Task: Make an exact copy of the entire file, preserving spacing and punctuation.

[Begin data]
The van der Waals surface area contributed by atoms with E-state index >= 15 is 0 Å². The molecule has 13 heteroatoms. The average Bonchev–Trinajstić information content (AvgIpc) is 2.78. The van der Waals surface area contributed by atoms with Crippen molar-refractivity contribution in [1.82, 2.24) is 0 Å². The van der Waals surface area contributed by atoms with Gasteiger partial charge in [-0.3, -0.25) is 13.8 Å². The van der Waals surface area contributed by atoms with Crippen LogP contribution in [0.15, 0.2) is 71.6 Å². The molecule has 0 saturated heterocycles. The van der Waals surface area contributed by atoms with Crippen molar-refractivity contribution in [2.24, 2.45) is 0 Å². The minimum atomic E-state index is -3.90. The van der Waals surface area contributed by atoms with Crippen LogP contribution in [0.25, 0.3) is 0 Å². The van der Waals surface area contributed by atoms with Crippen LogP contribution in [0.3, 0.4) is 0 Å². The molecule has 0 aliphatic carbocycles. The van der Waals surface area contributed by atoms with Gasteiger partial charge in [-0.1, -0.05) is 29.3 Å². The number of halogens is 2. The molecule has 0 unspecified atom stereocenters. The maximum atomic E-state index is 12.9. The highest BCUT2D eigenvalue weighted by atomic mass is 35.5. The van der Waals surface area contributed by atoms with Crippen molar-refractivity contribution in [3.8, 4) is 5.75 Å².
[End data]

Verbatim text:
The van der Waals surface area contributed by atoms with E-state index >= 15 is 0 Å². The molecule has 13 heteroatoms. The average Bonchev–Trinajstić information content (AvgIpc) is 2.78. The van der Waals surface area contributed by atoms with Crippen molar-refractivity contribution in [1.82, 2.24) is 0 Å². The van der Waals surface area contributed by atoms with Gasteiger partial charge in [-0.3, -0.25) is 13.8 Å². The van der Waals surface area contributed by atoms with Crippen LogP contribution in [0.15, 0.2) is 71.6 Å². The molecule has 0 saturated heterocycles. The van der Waals surface area contributed by atoms with Crippen molar-refractivity contribution in [2.24, 2.45) is 0 Å². The minimum atomic E-state index is -3.90. The van der Waals surface area contributed by atoms with Crippen LogP contribution in [0.25, 0.3) is 0 Å². The van der Waals surface area contributed by atoms with Crippen LogP contribution in [0.3, 0.4) is 0 Å². The molecule has 0 aliphatic carbocycles. The van der Waals surface area contributed by atoms with Gasteiger partial charge in [-0.1, -0.05) is 29.3 Å². The number of halogens is 2. The molecule has 0 unspecified atom stereocenters. The maximum atomic E-state index is 12.9. The highest BCUT2D eigenvalue weighted by atomic mass is 35.5. The van der Waals surface area contributed by atoms with Crippen molar-refractivity contribution in [3.8, 4) is 5.75 Å².